FIG. 7 further illustrates the protection member; and
FIG. 8 illustrates another embodiment of a portion of the lockout actuation means.
In FIG. 1 a first embodiment of the above mentioned Lovell lock is illustrated, wherein a door 1 is positioned adjacent its frame 2. Frame portion 6 includes a bank of elongated latching fingers 4 which are pivotably mounted upon pivot pin 7. A key card insert slot 8 is configured to receive a key card so that the code actuating portion of the card will be positioned adjacent the short finger portion 9 of finger 6. At the terminal portion of the longer finger portion, a hook member is formed upon the finger which engages anchor member 11, rigidly affixed to door 1. The lock preferably includes a plurality of pivoted latching fingers which are actuated in the manner of the keys of a piano, and if the proper combination of fingers is actuated, all of the hook portions will clear the anchor member 11 and the door may thus be opened.
Now let it be assumed that a key card is inserted within slot 8 which has the proper combination of "bumps" or raised actuating portions. Certain of the latching fingers will be actuated, and their hook ends 13 will clear the shoulders of anchor member 11. These latching fingers comprise a first set having their hooks facing upwardly as indicated by hook 13. Other latching fingers which should be actuated in accordance with the proper combination, will also have their corresponding upwardly facing hook members moved downwardly due to the interaction between the card "bumps" and their short finger portions similar to 9. However, should one or more of the latching fingers which should not be actuated become actuated, their downwardly facing hook members such as 16 (affixed to a latching member behind the member in the plane of the drawing) will become engaged with the shoulder of the lower anchor member 15, to prevent the lock from opening.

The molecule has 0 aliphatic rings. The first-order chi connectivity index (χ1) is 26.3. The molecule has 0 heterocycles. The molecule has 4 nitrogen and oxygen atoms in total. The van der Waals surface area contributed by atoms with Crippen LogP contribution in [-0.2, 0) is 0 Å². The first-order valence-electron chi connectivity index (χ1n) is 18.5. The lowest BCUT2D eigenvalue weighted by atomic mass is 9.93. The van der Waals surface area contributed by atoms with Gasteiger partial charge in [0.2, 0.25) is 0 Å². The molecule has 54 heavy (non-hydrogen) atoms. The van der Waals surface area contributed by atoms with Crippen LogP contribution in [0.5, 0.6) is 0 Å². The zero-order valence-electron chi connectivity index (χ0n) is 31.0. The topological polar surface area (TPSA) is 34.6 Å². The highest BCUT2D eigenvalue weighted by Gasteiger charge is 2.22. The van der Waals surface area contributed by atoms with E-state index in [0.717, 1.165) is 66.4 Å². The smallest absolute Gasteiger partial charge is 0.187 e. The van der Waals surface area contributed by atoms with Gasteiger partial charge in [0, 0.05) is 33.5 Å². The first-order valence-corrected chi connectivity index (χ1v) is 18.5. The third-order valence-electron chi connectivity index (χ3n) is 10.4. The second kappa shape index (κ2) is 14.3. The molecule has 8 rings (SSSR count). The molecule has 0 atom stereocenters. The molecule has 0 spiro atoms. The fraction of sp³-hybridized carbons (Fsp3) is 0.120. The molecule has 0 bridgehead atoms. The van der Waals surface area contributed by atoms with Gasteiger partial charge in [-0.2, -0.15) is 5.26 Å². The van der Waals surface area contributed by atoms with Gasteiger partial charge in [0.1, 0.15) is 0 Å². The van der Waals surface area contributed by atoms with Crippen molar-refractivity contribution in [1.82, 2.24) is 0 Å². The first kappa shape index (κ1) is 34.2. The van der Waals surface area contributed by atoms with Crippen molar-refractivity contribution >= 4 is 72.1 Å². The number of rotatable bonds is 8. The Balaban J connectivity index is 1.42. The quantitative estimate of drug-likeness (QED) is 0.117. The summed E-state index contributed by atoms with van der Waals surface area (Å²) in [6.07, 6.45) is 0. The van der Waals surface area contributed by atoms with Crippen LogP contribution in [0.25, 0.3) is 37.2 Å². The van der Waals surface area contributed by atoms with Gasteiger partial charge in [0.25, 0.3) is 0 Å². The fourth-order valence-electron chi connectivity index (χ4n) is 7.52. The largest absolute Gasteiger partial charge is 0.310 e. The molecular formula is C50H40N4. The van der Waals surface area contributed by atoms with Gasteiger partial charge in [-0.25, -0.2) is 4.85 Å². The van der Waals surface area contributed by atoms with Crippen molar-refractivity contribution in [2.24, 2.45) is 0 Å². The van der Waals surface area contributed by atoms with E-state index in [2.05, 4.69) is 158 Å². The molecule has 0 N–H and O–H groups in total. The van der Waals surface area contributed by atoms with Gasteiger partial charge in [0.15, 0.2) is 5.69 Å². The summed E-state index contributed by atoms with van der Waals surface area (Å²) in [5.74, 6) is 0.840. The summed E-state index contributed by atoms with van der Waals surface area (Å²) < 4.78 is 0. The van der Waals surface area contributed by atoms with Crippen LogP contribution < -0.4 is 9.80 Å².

Thus in accordance with the illustrated embodiment of the Lovell lock, a first set of latching fingers having hook members extending upwardly, is interleaved with a second set of latching fingers having their hook ends extending in a direction 180° opposite to the direction of orientation of the hook members of the first set. Thus the improper actuation of a latching finger will cause its downwardly extending hook member such as 16 to be downwardly displaced to maintain the latched condition, and furhermore the insertion of a tool into slot 8 to indiscriminately actuate fingers, will cause an actuated finger having a downwardly facing hook 16 to engage the lower anchor member to prevent the lock from opening. The insertion of the card having the proper placement of "bumps", will cause all hook members of all pivoted latching fingers to clear the shoulders of both the upper anchor member and the lower anchor member and door 1 may be opened. A leaf spring 17 may be advantageously provided to mechanically bias the shorter finger portion downwardly.
The door preferably has a conventional door knob, so that when all of the hooks have cleared the anchor means, the owner of the inserted card-key presses against the door knob (or the door if there is no knob) to enable door 1 to be displaced to the left in FIG. 1. When the card-key holder has entered the premises he closes the door to cause the hook ends to again actuate the lock by being locked into the anchor means (at 15), just after the hooks assume neutral positions as the door is being closed, due to the tapered portions 13 and 16 contacting the right hand portion of member 6. When the card-key holder wishes to leave the locked premises, he actuates button 18 to in turn displace slide member 19 to the right to cause the hook ends to again assume the neutral position, enabling the holder to pull the door knob, or a projection upon the door if there is no knob, which will enable the door with the anchor members to clear the neutrally positioned hook ends. Finger support member 10 maintains the proper positioning of finger portion 9 within slot 8.